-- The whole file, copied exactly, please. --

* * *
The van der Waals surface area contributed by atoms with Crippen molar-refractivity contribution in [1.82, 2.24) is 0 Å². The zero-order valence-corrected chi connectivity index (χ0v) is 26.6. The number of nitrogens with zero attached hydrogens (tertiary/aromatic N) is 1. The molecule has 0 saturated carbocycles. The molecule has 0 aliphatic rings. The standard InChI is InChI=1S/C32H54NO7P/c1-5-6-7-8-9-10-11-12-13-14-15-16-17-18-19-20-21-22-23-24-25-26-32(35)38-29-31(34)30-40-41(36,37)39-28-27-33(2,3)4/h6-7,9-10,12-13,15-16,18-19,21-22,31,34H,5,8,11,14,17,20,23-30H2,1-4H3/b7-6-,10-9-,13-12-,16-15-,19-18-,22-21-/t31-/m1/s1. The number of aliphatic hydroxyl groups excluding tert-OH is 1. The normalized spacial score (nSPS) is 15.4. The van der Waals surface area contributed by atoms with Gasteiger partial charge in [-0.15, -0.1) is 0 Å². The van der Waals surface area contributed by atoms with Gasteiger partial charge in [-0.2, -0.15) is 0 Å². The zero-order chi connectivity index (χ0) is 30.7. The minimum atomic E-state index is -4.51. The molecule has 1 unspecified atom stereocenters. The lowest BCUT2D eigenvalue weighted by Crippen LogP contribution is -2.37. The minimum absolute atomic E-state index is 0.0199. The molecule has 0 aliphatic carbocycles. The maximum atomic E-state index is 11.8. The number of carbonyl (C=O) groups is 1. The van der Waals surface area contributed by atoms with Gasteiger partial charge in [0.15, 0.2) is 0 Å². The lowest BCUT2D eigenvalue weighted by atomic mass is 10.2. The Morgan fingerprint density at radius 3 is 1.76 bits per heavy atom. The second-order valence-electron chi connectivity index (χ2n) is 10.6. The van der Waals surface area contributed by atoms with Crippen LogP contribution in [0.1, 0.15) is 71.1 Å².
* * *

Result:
The van der Waals surface area contributed by atoms with Crippen molar-refractivity contribution in [1.82, 2.24) is 0 Å². The zero-order valence-corrected chi connectivity index (χ0v) is 26.6. The number of nitrogens with zero attached hydrogens (tertiary/aromatic N) is 1. The molecule has 0 saturated carbocycles. The molecule has 0 aliphatic rings. The standard InChI is InChI=1S/C32H54NO7P/c1-5-6-7-8-9-10-11-12-13-14-15-16-17-18-19-20-21-22-23-24-25-26-32(35)38-29-31(34)30-40-41(36,37)39-28-27-33(2,3)4/h6-7,9-10,12-13,15-16,18-19,21-22,31,34H,5,8,11,14,17,20,23-30H2,1-4H3/b7-6-,10-9-,13-12-,16-15-,19-18-,22-21-/t31-/m1/s1. The number of aliphatic hydroxyl groups excluding tert-OH is 1. The normalized spacial score (nSPS) is 15.4. The van der Waals surface area contributed by atoms with Gasteiger partial charge in [-0.15, -0.1) is 0 Å². The van der Waals surface area contributed by atoms with Gasteiger partial charge in [-0.2, -0.15) is 0 Å². The zero-order chi connectivity index (χ0) is 30.7. The minimum atomic E-state index is -4.51. The molecule has 1 unspecified atom stereocenters. The lowest BCUT2D eigenvalue weighted by Crippen LogP contribution is -2.37. The minimum absolute atomic E-state index is 0.0199. The molecule has 0 aliphatic carbocycles. The maximum atomic E-state index is 11.8. The number of carbonyl (C=O) groups is 1. The van der Waals surface area contributed by atoms with Gasteiger partial charge in [0.15, 0.2) is 0 Å². The lowest BCUT2D eigenvalue weighted by atomic mass is 10.2. The Morgan fingerprint density at radius 3 is 1.76 bits per heavy atom. The second-order valence-electron chi connectivity index (χ2n) is 10.6. The van der Waals surface area contributed by atoms with Crippen LogP contribution in [0.1, 0.15) is 71.1 Å².